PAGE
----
Denmark, along with most countries in Europe, wants to be climate neutral by 2050 to help limit global warming below 1.5°C. As a stepping stone the Danish government set a stretch target to reduce carbon emissions by 70% below 1990 levels, by 2030. Denmark will have to cut 26 million tons of carbon emissions in the next decade, or about as many tons as it has cut the past 30 years.
The Danish government sees a big role for the private sector in reducing emissions. It has formed 13 climate partnerships with businesses to develop sectoral roadmaps for reducing emissions in specific industrial sectors, as well as contributing to reductions in other sectors and internationally. The energy and utilities sector stands out with a roadmap to be virtually fossil free by 2030, and that could inspire other countries to decarbonise their energy and utilities sectors.
“It has never been clearer that a green future based on 100% renewable energy is within reach. A radical green transformation is achievable – without having to compromise our fundamental prosperity and society as we know it,” says Henrik Poulsen, CEO of renewable energy company Ørsted and Chairman of the Climate Partnership for the Energy and Utilities sector. “Over the next decade, this transformation will make green energy the catalyst of Denmark’s future growth and prosperity, strengthening the competitiveness of Danish businesses,” he adds, in Powering Denmark’s Green Transition, the sector’s roadmap report.
Nearly carbon neutral energy sector
The Danish energy and utilities sector is a pioneer in wind energy, bioenergy and energy efficiency, and has cut emissions by 58% since 1990. Through innovation and large-scale deployment of renewable energy infrastructure it has driven down the cost of green energy and displaces fossil fuels in the grid.
Today the sector contributes about 13 million tons - around half - of Denmark’s carbon emissions. The sector’s roadmap proposes reducing these emissions to 1 million tonnes by 2030. It aims to do so mainly by phasing out coal in power plants, natural gas for district heating, and oil for individual heating systems.
It also proposes to cut use of natural gas for mining fossil energy in the North Sea, establish carbon capture at large-point sites, and limit use of plastic for waste-to-energy systems. These measures would make the sector nearly carbon neutral and bring Denmark about halfway to the 70% decarbonisation target by 2030.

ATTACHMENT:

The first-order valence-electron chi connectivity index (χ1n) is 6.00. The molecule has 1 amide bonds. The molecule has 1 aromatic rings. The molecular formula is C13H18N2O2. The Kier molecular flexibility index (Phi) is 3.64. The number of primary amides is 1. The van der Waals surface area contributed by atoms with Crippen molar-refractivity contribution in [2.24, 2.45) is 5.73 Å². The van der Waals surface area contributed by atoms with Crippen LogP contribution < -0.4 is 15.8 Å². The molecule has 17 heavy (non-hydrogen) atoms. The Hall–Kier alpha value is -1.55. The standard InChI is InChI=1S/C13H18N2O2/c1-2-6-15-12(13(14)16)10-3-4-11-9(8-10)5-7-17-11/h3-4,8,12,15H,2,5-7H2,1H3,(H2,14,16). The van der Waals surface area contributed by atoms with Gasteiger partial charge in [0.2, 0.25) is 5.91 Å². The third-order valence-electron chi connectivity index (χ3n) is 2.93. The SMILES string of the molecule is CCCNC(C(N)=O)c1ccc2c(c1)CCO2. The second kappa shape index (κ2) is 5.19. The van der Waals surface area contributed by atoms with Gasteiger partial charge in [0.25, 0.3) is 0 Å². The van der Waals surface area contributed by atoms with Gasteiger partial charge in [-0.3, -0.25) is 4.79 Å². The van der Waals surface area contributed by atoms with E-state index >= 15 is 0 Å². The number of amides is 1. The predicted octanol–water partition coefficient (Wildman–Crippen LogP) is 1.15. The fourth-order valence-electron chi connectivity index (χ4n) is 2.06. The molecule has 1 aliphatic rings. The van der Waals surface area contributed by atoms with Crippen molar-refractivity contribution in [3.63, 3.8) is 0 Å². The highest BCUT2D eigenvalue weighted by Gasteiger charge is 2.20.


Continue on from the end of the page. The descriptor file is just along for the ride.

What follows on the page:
Replacing fossil fuels with green energy
Denmark would need to ramp up renewable energy production, mainly from offshore and onshore wind, solar and biogas, to replace fossil fuels in the energy and utilities sector, as well as in other carbon-intensive sectors such as transport and heavy-manufacturing sectors.
Offshore wind is poised to play an especially important role in meeting this escalating demand for renewable energy. At least 5GW additional capacity will be needed by 2030, up from 2.6GW today. To that end the Danish government recently announced development of two ‘energy islands’ with offshore wind in the North and Baltic seas to help meet the 2030 decarbonisation target. With a build-out potential of at least 40GW offshore wind, Denmark could also export offshore wind energy to neighboring countries and help speed up decarbonisation in Europe.
Proven technologies deployed at scale, such as solar PV and wind energy, energy efficiency and electric vehicles, will help reduce most of Denmark’s emissions towards 2030. But immature technologies such as renewable hydrogen and sustainable fuels will also need to be scaled up to achieve the 70% reductions target. To help do that, a consortium of Danish companies including Ørsted are partnering to develop an industrial-scale production facility to produce sustainable fuels for road, maritime and air transport in Copenhagen, the Danish capital.
Read the energy and utility sector’s roadmap: Powering Denmark’s Green Transition
The Ørsted vision is a world that runs entirely on green energy. The company develops, constructs and operates offshore and onshore wind farms, solar farms, energy storage facilities, and bioenergy plants, and provides energy products to its customers. Ørsted will be carbon neutral by 2025 and targets net-zero emissions across the entire carbon footprint by 2040. The company generated 86% of its energy from renewable sources in 2019 and had reduced carbon emissions by 86%, as compared with 2006. Ørsted ranks #1 in Corporate Knights' 2020 Global 100 index of most sustainable corporations in the world and is recognised on CDP’s Climate change A List as a global leader on climate action.
Devapriyo Das, Senior Communications Advisor for Sustainability, Ørsted